Across the web, it quickly got ugly. First Sargent’s fans started lambasting the Murphy-Goode winery, and then his influential friends picked up on the injustice. Popular web host Leo Laporte told his 136,000 listeners about the travesty, as did Digg founder Kevin Rose (1,061,379 twitter followers). Kevin followed that up by spending nearly 10 minutes talking about the issue with his co-host Alex Albrecht on the popular Revision3 show Diggnation. The story ended up getting nearly 2,400 Diggs on the popular social news site Digg.com – which was enough to put it into the top ten, where it was seen by a significant fraction of the site’s 39 million monthly unique visitors

There was more negative chatter around the internet – a lot more. And instead of improving the winery’s perception among internet-savvy drinkers, the opposite appears to be true. Search for "Murphy Goode" on Google, and you’ll find two of the top ten results are negative stories about the failed campaign, with headlines that say "Murphy-Goode’s job contest turns sour", and "Murphy-Goode says #1 spot isn’t good enough to make top 50". And nearly a third of the 122,000 search results for Murphy Goode are, in fact, negative stories spawned by the Martin Sargent debacle.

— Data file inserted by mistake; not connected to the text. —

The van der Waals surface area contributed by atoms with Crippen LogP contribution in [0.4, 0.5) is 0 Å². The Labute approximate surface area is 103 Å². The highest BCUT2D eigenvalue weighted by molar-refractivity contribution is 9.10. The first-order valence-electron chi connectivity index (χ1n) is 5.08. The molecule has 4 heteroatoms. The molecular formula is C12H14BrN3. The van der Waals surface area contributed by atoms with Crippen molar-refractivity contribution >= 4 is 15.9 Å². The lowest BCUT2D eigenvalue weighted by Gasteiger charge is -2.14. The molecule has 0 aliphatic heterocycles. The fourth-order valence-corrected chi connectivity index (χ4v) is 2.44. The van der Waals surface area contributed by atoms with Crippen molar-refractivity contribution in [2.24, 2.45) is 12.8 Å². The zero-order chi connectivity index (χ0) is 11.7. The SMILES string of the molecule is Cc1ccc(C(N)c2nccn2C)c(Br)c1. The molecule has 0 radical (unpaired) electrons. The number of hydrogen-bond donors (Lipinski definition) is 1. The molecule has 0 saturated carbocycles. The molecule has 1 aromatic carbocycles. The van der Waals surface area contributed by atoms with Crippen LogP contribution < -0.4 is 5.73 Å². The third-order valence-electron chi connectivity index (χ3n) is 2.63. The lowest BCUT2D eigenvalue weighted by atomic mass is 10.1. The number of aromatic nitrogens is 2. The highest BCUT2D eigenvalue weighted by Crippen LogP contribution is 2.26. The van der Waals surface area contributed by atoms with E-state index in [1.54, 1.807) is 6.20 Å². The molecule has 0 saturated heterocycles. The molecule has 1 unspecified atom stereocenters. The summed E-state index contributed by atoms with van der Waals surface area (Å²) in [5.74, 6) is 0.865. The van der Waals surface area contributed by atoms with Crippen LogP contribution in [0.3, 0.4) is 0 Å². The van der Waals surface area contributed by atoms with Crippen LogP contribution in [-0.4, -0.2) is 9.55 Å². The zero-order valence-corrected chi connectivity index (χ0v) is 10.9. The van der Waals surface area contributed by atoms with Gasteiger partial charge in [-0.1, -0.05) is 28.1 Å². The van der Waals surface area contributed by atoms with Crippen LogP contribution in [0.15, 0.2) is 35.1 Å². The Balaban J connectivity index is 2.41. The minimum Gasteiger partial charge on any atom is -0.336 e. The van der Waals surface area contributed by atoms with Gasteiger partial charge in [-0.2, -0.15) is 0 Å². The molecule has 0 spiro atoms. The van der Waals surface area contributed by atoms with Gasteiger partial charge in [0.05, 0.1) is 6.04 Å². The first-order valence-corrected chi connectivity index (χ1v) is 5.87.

Some of the more memorable stories include "Murphy-Goode Winery is run by dicks" , "Murphy-Goode has ROBBED Martin Sargent" and "Careful Murphy-Goode, Social Media Just Might Spit Wine in Your Face". These, obviously, are not what the marketing department intended. Nose around the web for Murphy Goode, and you’ll likely run into one of these negative stories. And if you’re part of the millions that follow Martin and his friends, you’ll probably never buy a Murphy-Goode wine again.